Then the long, long, long trek down 37 and past it to Prince George, the town built like a casino: once you’re in, there’s no way out. I’m not kidding; we spent 45 minutes trying to escape. I think when the new Prince George comes of age, he’ll require them to change the name. Or put in a couple of road signs.
After being up (Jen doing the bulk of the driving) for about 28 straight hours, we stopped at a hotel in Williams Lake (no, not in the lake, that’s the name of the town. Sheesh). We got motel rooms and and recovered, setting off for the border and Seattle around 7:30 am on the 30th.
Moose sighted: 3 Bears sighted: 2 (though one was on the back of a pickup truck. Or maybe the guy was in the back and the bear was driving; we were kind of punchy by then).
We reached the US in good shape, and continued on to Tacoma–more traffic. Megan Lindholm bought us a wonderful Italian dinner, and we got to hang out with her daughter Kat and some dogs, because dogs. We’d planned to push on after dinner, but Jen’s back was hurting, so we accepted the offer of crash space. The next morning (Wenesday the 31st) Megan and Fred took us to IHOP, and we hit the road. I could have happily spent another week there, hanging with them and seeing Seattle, but home was calling and money was low.
We drove to Montana, and Toni unlocked her Mountain Driving achievement. As dark came on we were half an hour from Brandon’s, and the deer began to attack. Three times they tried to commit suicide by car, and three times Jen, who was then driving, thwarted them. Then a fourth, a fawn, appeared right in front of us. Jen braked, the fawn, for whatever reason, decided to ram into the car. No damage to car or deer. But what bothered me is that it then ran off into the woods. People, if you happen to be a deer, and you hit a car, you should stay and exchange insurance information. At the very least, you should stop and reassure the people in the car that you’re all right, and make sure they are. What sort of parents are raising deer these days?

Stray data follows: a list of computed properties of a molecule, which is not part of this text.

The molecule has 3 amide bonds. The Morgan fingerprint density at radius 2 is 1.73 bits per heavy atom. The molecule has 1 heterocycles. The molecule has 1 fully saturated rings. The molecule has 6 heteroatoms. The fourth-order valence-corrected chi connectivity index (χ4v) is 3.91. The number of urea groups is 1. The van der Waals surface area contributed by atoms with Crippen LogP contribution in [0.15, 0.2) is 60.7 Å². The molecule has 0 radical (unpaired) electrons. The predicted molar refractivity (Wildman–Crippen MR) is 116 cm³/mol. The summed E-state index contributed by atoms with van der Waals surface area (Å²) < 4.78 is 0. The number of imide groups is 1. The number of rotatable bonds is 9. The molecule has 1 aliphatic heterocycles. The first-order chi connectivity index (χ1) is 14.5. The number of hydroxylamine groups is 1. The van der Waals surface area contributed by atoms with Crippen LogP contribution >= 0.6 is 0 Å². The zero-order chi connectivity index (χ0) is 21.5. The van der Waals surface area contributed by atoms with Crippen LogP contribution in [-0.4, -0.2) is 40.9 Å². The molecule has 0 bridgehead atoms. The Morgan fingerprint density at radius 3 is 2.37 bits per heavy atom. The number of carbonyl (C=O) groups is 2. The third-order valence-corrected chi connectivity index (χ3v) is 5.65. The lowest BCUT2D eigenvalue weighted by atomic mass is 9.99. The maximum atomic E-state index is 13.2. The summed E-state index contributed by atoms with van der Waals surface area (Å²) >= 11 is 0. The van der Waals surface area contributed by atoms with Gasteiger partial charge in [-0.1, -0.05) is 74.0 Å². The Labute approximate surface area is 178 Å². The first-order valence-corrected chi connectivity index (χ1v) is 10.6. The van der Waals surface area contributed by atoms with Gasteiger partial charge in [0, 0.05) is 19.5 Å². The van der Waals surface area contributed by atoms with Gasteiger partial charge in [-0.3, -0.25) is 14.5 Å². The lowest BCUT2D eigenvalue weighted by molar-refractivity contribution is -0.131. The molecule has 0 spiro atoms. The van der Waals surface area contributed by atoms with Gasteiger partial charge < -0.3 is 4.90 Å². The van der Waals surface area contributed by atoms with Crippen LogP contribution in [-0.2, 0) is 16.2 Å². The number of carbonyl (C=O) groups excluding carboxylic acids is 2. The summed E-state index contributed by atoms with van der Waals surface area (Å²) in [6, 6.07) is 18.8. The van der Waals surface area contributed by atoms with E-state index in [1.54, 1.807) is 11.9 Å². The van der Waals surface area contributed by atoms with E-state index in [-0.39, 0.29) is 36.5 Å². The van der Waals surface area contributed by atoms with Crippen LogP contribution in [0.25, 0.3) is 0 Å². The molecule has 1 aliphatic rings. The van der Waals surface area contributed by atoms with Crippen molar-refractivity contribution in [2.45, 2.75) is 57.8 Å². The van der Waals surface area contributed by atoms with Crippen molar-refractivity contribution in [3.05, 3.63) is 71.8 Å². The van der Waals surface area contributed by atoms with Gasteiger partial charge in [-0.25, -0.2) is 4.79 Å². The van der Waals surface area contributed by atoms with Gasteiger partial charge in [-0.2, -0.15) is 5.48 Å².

Brandon’s hospitality was delightful. Jen fed the ducks. She was, once more, forcibly prevented from making off with them. Before us loomed the last leg: 17 driving hours, much of it through North Dakota. Would it be here that our intrepid warriors at last stumbled? Would the valiant quest fail even at the very end? The rain began, and we were still in the mountains of Montana. Were there to be more kamakazi deer? Would my poor, abused Saturn Ion finally give up, throwing us all over a mountain ledge? Would North Dakota let us in, or god help us, out? Fear gripped us, a sense of doom hanging over all. You probably think I’m kidding. Well, kinda, but you have to understand that Montana had it in for us. I think someone told it that we thought BC was prettier or something. We fought high winds, pelting rain, lightening, sleet, and hail. Hail. Who does hail on August 1st? Montana when it’s pissed off, that’s who. When the wind blew the construction barrel over right in front of us, I said, “Oh, come ON.” I still don’t know how Jen avoided it. Then hail hit the windshield hard enough to increase the crack from the Canadian pebble nearly all the way across. Then visibility dropped to zero and we quit driving for a few minutes, because, well, we couldn’t see.
I think the only reason we got out of there alive is that when the worst of the storm hit we were past the worst of the mountains. We escaped, and Jen gave up the wheel. A rainbow happened. Toni took over, and brought us through the rest of Montana and a chunk of North Dakota through brutal winds, rain, lightning. Finally, with dawn breaking and the sky clearing, they graciously let me drive a couple of hours. I entered Minnesota under blue skies, with a mild breeze, and, in general, a perfect day. We arrived back home today, August 2nd, at around 10am. Then I slept.
Elapsed Time: Two weeks, 19 hours.
Kilometers: Huh? I don’t know. Work it out.
Gas used: 236.4 gal.
Average MPG: 27.
Humor signifiers invented: 11
We’re back now. It’s good to be home.